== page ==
Imagine there are two AIs playing a debate game. The game is zero-sum; at the end of the debate, the human judge assigns the winner, and that AI gets a +1 reward, while the other one gets a −1.
Except the game, as described, is not truly zero-sum. That is because the AI "get" a reward. How is that reward assigned? Presumably there is some automated system that, when the human presses a button, routes +1 to one AI and −1 to another. These rewards are stored as bits, somewhere "in" or around the two AIs.
Thus there are non zero-sum options: you could break into the whole network, gain control of the automated system, and route +1 to each AI - or, why not, +10100 or even +fψ(ΩΩΩ)(4) or whatnot.
Thus, though we can informally say that "the AIs are in a zero-sum game as to which one wins the debate", that sentence is not properly grounded in the world; it is only true as long as certain physical features of the world are maintained, features which are not mentioned in that sentence.
Conversely, imagine that an AI has a utility/reward U/R which is properly grounded in the world. Then it seems that we should be able to construct an AI with utility/reward −U/−R which is also properly grounded in the world. So it seems that any good symbol grounding system should allow us to define truly zero sum games between AIs.
There are, of course, a few caveats. Aumann's agreement theorem requires unboundedly rational agents with common priors. Similarly, though properly grounded U and −U are zero-sum, the agents might not be fully zero-sum with each other, due to bounded rationality or different priors.
Indeed, it is possible to setup a situation where even unboundedly rational agents with common prior will knowingly behave in not-exactly zero-sum ways with each other; for example, you can isolate the two agents from each other, and feed them deliberately biased information.
But those caveats aside, it seems that proper symbol grounding implies that you can construct agents that are truly zero-sum towards each other.
Is this an equivalence? If two agents really do have zero sum utility or reward functions towards each other, does it mean that those functions are well grounded?
It seems that it should be the case. Zero-sum between U and V=−U means that, for all possible worlds w, U(w)=−V(w). There are no actions that we - or any agent - could do that breaks that fundamental equality. So it seems that U must be defined by features of the world; grounded symbols.
Now, these grounded symbols might not be exactly what we thought they were; its possible we thought U was defined on human happiness, but it is actually only means current in a wire. Still, V must then be defined in terms of absence of current in the wire. And, whatever we do with the wire - cut it, replace it, modify it in cunning ways - U and V must reach opposite on that.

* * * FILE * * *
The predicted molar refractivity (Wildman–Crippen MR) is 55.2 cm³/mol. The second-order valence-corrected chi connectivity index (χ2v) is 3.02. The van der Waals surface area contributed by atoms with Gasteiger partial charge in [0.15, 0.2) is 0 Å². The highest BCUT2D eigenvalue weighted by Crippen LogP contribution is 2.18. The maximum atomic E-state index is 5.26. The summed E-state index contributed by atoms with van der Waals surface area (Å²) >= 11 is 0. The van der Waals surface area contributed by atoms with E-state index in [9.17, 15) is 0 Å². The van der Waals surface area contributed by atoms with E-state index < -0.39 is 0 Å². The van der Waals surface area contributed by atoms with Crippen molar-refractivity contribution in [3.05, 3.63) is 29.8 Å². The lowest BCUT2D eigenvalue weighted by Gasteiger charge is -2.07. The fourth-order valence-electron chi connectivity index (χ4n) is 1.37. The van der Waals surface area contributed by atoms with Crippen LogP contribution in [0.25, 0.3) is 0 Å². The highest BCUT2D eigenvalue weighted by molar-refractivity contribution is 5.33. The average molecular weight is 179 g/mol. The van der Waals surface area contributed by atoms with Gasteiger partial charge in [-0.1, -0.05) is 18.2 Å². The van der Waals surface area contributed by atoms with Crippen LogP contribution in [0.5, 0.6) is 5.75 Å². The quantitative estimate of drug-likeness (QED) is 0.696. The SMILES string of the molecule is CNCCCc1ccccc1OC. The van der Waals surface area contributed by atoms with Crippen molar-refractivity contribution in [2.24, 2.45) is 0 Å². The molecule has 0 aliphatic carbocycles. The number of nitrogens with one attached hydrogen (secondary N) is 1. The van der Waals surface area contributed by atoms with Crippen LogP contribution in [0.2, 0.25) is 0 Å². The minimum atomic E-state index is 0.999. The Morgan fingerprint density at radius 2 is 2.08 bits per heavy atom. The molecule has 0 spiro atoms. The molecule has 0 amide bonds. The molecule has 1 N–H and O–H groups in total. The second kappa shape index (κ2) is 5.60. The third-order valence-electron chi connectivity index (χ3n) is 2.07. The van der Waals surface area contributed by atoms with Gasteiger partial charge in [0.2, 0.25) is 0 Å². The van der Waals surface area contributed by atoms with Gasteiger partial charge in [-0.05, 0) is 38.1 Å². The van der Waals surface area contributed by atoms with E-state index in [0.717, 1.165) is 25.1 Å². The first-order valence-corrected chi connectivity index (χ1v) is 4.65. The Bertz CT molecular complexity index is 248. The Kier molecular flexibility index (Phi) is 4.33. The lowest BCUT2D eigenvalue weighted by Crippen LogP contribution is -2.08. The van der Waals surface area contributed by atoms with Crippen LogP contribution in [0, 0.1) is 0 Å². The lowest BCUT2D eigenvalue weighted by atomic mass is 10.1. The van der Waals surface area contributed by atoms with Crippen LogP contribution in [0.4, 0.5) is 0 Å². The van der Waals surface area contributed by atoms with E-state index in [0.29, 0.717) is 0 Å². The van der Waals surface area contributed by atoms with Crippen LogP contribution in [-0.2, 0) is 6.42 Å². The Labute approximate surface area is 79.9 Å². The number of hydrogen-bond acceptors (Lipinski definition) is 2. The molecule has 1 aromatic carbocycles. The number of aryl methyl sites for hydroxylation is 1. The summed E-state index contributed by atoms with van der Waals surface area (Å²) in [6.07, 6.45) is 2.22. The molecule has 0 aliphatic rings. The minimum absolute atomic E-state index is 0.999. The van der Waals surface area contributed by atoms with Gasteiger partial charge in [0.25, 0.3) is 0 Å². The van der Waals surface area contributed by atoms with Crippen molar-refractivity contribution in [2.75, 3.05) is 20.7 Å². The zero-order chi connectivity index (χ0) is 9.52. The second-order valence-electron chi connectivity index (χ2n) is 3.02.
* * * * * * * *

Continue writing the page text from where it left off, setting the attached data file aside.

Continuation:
Thus it seems that either there is some grounded concept that U and V are opposite on, or U and V contain exhaustive lists of all special cases. If we further assume that U and V are not absurdly complicated (in a "more complicated than the universe" way), we can rule out the exhaustive list.
So, while I can't say with full confidence that a true zero-sum game must mean that the utilities are grounded, I would take such a thing as a strong indication that they are.
If you thought that 3↑↑↑3 was large, nothing will prepare you for fψ(ΩΩΩ)(4) - the fast-growing hierarchy indexed by the large Veblen Ordinal. There is no real way to describe how inconceivably huge this number is. ↩︎
Assuming the functions are defined in the world to some extent, not over platonic mathematical facts. ↩︎
Designing a true 0 sum game situation is quite straightforward. Or at least a situation which both AI's think is zero sum, and don't try to cooperate. Consider both AI's to be hypercomputers with a cartesian boundary. The rest of the world is some initially unknown Turing machine. Both agents are the obvious 2 player generalization of AIXI, The reward signal is shared after the magic incorruptible Cartesian boundary.
This is something that could be programmed on an indestructible hypercomputer.
I also suspect that some of the easiest shared 0 sum goals to make might be really wierd. Like maximise the number of ones on the right side of the tape head in a Turing machine representation of the universe.
You could even have two delusional AI's that were both certain that phlogisten existed, one a phlogisten maximizer, the other a phlogisten minimizer. If they come up with the same crazy theories about where the phlogisten is hiding, they will act 0 sum.
I don 't think this is straightforward in practice - and putting a cartesian boundary in place is avoiding exactly the key problem. Any feature of the world used as the item to minimize/maximize is measured, and uncorruptable measurement systems seems like a non-trivial problem. For instance, how do I get my GAI to maximize blue in an area instead of maximizing the blue input into their sensor when pointed at that area? We need to essentially solve value loading and understand a bunch of embedded agent issues to really talk about this.